Nathaniel and his fellows were born at the bottom, were left with nothing. They refused to stay there, and they have fought their way to a living. But that living is not secure, and, now, they have come up against a foe that may prove as unprincipled and as determined as they are. Despite its solid illegality, The Burglar is not an amoral novel. Though a crook, Nathaniel has not left honor. Behind as his mentor once said: What mattered, what mattered high up there by itself all alone […] was whether things are honorable (p. 418). As it progresses, The Burglar becomes a tale of honor tested and also of different and impossible kinds of love. I won't spoil the finish's particulars, but I will say that The Burglar has one of the most crushing endings of any book I've read.

Though still certainly a Goodis work, The Moon in the Gutter is a very different beast from its fellows here. Like The Blonde on the Street Corner (not included here), it is a largely plotless exploration of society's lowest rungs. Kerrigan is very aware that he and all the other denizens of Vernon Street are riding through life on a fourth-class ticket (p. 496), but he has nonetheless fallen in love with an uptown woman who loves him back. Furthermore, he must face his sister's pointless and ugly death mere months before. The novel's climax comes as Kerrigan looks out a window, over the houses and denizens of Vernon Street, and suffers the following revelation:

And no matter where the weaker ones were hiding, they'd never get away from the Vernon moon. It had them trapped. It had them doomed. Sooner or later they'd be mauled and battered and crushed. They'd learn the hard way that Vernon Street was no place or delicate bodies or timid souls. They were prey, that was all, they were destined for the maw of the ever hungry eater, the Vernor gutter.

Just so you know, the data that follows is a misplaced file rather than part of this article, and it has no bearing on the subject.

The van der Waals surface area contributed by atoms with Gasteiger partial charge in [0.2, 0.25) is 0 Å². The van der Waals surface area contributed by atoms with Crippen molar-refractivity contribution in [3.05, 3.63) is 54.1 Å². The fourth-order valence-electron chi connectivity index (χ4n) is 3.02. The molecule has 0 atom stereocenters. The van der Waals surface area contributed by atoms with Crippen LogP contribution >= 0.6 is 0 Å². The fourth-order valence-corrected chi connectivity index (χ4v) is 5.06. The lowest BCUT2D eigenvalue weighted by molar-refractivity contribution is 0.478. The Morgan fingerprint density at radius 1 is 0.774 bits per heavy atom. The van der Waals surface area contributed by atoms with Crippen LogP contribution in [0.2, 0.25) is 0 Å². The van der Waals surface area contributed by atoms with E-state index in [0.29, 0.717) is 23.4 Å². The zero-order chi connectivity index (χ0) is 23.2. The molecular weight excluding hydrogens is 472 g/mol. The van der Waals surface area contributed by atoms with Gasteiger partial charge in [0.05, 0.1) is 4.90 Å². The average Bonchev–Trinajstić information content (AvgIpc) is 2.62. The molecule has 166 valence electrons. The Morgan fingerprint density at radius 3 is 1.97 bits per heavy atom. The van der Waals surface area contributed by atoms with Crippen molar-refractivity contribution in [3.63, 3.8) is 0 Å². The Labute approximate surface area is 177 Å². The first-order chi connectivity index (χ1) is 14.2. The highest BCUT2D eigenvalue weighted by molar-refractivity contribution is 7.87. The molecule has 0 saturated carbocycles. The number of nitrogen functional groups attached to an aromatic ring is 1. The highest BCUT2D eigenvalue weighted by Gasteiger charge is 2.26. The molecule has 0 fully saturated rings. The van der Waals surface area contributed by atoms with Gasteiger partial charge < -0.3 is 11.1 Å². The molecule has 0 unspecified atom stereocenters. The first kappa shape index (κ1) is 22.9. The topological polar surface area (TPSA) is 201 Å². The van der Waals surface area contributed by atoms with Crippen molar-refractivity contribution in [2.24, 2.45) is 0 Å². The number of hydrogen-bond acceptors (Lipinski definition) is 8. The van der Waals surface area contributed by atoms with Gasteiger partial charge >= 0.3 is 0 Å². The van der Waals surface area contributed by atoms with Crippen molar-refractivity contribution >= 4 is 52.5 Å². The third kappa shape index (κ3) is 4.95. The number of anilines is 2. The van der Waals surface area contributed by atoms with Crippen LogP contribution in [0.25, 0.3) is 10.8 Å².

He stared out at the moonlit street. Without sound he said, You did it to [my sister]. You (p. 615).

Though inevitable, the revelation is not altogether satisfying. When Kerrigan decides that he and his love can never be together, it's not a surprising decision, but the reader has still never seen a single scene of their failing to be so, only presentiments that it will happen. It's painful to see one of Goodis' narrators give up his struggle and bow his head to fate, but, while The Moon in the Gutter is a powerful read, it's the least successful one in this collection.

Street of No Return is a more eventful than the preceding read, but its strongpoint is not its plot, which is held together by a bevy of coincidences and a revelation that is not as hard to piece together as the characters might have you believe. That is not, however, to say that it is a weak novel, for here Goodis excels with his atmospheric depictions of Philadelphia and through his portrayal of his protagonist, the once-famous singer that I discussed long ago in the review's beginning and that singer's slow motion suicide, his life lived after his loss as Going down. One step at a time (p. 708). Furthermore, Goodis quickly and sympathetically establishes his police characters and those of the other souls the novel's protagonist meets in his flight. The book's climax is a triumph, and a clearing of the main character's name, but it is not a final triumph, and, after what could in many novels be a Happy Ever After, Goodis shows his hero return without a word to the near-hopeless brutality of the life he's left.

In this collection, the Library of America was kind enough to give us five brutally powerful novels, each resplendent with not only overwhelming darkness but also strength and hope. David Goodis is a master of Noir, and this is the largest, and likely best, collection of his work you'll find anywhere.

Tuesday, November 27, 2012


Skyfall acts like a parody of James Bond, one created and enacted by actors both struggling to keep a straight face amidst its (surely, surely it must be intentional?) zaniness while striving to point out the espionage genre’s obsolescence and misogyny.

[Warning: SPOILERS]